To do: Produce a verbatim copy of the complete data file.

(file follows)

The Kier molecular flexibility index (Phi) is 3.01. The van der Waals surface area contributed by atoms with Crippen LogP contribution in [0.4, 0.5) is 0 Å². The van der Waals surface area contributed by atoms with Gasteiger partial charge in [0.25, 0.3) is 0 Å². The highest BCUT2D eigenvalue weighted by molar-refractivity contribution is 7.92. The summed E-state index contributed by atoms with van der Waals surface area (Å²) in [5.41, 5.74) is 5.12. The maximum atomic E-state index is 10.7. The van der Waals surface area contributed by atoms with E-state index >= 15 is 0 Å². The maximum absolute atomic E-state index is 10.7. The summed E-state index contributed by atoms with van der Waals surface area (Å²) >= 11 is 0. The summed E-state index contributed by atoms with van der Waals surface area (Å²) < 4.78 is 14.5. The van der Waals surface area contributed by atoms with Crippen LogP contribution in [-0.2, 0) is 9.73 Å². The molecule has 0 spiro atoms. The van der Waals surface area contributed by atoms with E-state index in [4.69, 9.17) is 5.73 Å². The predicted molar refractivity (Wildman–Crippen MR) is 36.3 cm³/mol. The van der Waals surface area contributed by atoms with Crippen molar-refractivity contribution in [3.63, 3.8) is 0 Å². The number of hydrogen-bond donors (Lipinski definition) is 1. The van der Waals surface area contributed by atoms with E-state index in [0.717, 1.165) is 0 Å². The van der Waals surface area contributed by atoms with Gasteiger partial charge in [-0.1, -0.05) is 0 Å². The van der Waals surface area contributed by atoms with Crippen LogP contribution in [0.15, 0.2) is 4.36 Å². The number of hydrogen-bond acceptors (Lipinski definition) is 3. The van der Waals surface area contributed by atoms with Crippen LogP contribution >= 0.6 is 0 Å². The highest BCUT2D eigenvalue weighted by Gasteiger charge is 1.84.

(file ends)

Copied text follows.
The Kier molecular flexibility index (Phi) is 3.01. The van der Waals surface area contributed by atoms with Crippen LogP contribution in [0.4, 0.5) is 0 Å². The van der Waals surface area contributed by atoms with Gasteiger partial charge in [0.25, 0.3) is 0 Å². The highest BCUT2D eigenvalue weighted by molar-refractivity contribution is 7.92. The summed E-state index contributed by atoms with van der Waals surface area (Å²) in [5.41, 5.74) is 5.12. The maximum atomic E-state index is 10.7. The van der Waals surface area contributed by atoms with E-state index >= 15 is 0 Å². The maximum absolute atomic E-state index is 10.7. The summed E-state index contributed by atoms with van der Waals surface area (Å²) >= 11 is 0. The summed E-state index contributed by atoms with van der Waals surface area (Å²) < 4.78 is 14.5. The van der Waals surface area contributed by atoms with Crippen LogP contribution in [-0.2, 0) is 9.73 Å². The molecule has 0 spiro atoms. The van der Waals surface area contributed by atoms with E-state index in [4.69, 9.17) is 5.73 Å². The predicted molar refractivity (Wildman–Crippen MR) is 36.3 cm³/mol. The van der Waals surface area contributed by atoms with Crippen molar-refractivity contribution in [3.63, 3.8) is 0 Å². The number of hydrogen-bond donors (Lipinski definition) is 1. The van der Waals surface area contributed by atoms with E-state index in [0.717, 1.165) is 0 Å². The van der Waals surface area contributed by atoms with Gasteiger partial charge in [-0.1, -0.05) is 0 Å². The van der Waals surface area contributed by atoms with Crippen LogP contribution in [0.15, 0.2) is 4.36 Å². The number of hydrogen-bond acceptors (Lipinski definition) is 3. The van der Waals surface area contributed by atoms with Crippen LogP contribution >= 0.6 is 0 Å². The highest BCUT2D eigenvalue weighted by Gasteiger charge is 1.84.